Jayant Sharma: Give casual gamers a chance

Jayant Sharma has been in the video game business for over ten years; in terms of the Indian video game industry, that’s forever. His company, Milestone Interactive, was instrumental in helping Sony bring the PlayStation 2, PlayStation Portable and now the PlayStation 3 to India. But there’s a lot more to Milestone than its partnership with Sony and I had the opportunity to sit down and have a chat with Jayant about the past and present of video games in India and where he thinks the industry is headed.

Can you tell us a bit about Milestone? How you started and your current operations.

We started in 1997. At that point we were distributing EA, Eidos, Virgin Interactive, Interplay and Acclaim. Couple of those labels don’t exist anymore. Prior to 1997, I was CEO of a company called Head Multimedia, which actually launched PC gaming in India in 1995. From that background when I set up my company, a lot of publishers moved to us. The business was solely PC-centric because that was the only market. And it was a combination of games as well as edutainment and multimedia content. A large part used to be cliparts, fontmakers and other productivity software. Gaming was just 50 per cent of the business and the rest was edutainment and productivity software. In 2001, we pitched for the Sony business. By then, the PSOne had started making waves and there were ample grey units in India. Somewhere in the interim, Sega had launched the Saturn in the mid 90s and I think they kind of failed over a one-year period. So there was some console experience, but not much. Sony went through a large, in-depth analysis over who their partner would be and we had made detailed pitches and presentations. Finally they signed us on in August 2001. At that time, the strategy was that we would focus on software because we were a software company and Sony India would focus on hardware.


This went on till early 2003, at which point Sony India decided that it wasn’t a business that was exciting them, so they exited the hardware business. That was the time the PS2 was to be launched, even though it was 3 years late. That’s when we were given the option of taking over the hardware business. Finally, the PS2 we launched. Between 2003 and 2006, we were doing both hardware and software. We launched the PSP in India as well. By 2006, we had started sensing that the market was gaining traction and things were going to get bigger. And the market dynamics of he country demanded that we build a team that can service the length and breadth of the country. That’s when Sony came back into the scheme of things, with the difference being that they would only operate through their channels – consumer durables, and we continue with our channels. That’s the model we’ve continued with.

We’ve had pretty much all leading publishers with us. Ubisoft came on in 2000 till 2005. We had Activision till about 2004, Take-Two till 2005, THQ from 2001 to 2004 and we had Konami for a year, but their pricing just didn’t match the market. So as a company, we’ve worked with the entire industry in one form or the other and for various reasons these relationships come and go. We also went through a bit of a bad patch between 2005 and 2006, where the market wasn’t going anywhere. PC gaming was flat; it wasn’t growing and prices were constantly dropping. On the console side, all the efforts we were putting in weren’t really working out because pricing was all wrong and at that time, our principles weren’t really inclined to doing things in the market. So we were left to ourselves to fight the market forces, to the degree where the efforts we were putting in were benefitting the grey market because we couldn’t compete with those prices. The PS2 was the dominant format but it was all piracy. So we didn’t have a software business, and we couldn’t do much on the hardware business. That put us in a bit of a negative mode at that time, but I’m fortunate that we withstood that ground, fought that phase and bounced back. And the growth we’ve had in the last year was fantastic, and hopefully there’s no looking back now.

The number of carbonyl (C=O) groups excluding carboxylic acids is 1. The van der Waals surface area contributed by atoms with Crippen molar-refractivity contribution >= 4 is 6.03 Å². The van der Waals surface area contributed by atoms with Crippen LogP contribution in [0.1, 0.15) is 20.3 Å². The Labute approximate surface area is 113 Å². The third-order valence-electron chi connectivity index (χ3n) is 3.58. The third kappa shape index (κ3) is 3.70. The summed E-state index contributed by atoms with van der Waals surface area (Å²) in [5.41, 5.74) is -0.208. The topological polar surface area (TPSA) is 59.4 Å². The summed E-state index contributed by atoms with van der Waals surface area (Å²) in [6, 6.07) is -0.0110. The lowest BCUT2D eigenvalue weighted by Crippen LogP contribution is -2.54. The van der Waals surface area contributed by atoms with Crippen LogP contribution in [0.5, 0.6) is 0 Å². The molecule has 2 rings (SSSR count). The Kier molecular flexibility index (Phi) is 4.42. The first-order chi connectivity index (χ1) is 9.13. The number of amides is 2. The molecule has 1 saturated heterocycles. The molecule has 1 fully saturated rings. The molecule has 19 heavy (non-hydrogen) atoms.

It’s been a year now since the PS3 has been launched and the PS2 has been there a while too. So how is the support once the warranty ends?

I think that’s really a Sony policy and in 2006 when Sony India came into it, the service and warranty aspect was moved to them because they are into consumer durables. While we were handling it, we had a pure replacement strategy if it was under warranty.

It’s the same now though.

But Sony does have service centres now. So to that degree, they are obviously equipped to a level to service machines on a post-warranty scenario. But within PlayStation, there are levels of service, which I’m not very familiar with. You kind of scale up through the levels as you gain greater experience in servicing these machines. To what levels Sony India is permitted to service these machines? I would assume at the lower end and they will progressively level up to a point where they will be able to do full service.

So is there a policy right now for consoles that are past warranty?

It was a bit of a grey area because there are so many imported machines that are post warranty. From Sony’s perspective, it is a Sony product and they will service it. It’s a paid for service and I really don’t see any issue in servicing those machines, because you’re paying a cost. It’s like any other consumer durable you buy in this country. If there was a post-warranty Blu-ray player, they would service it, so why would a PS3 be any different?

Next Page: Milestone and non-PlayStation platforms

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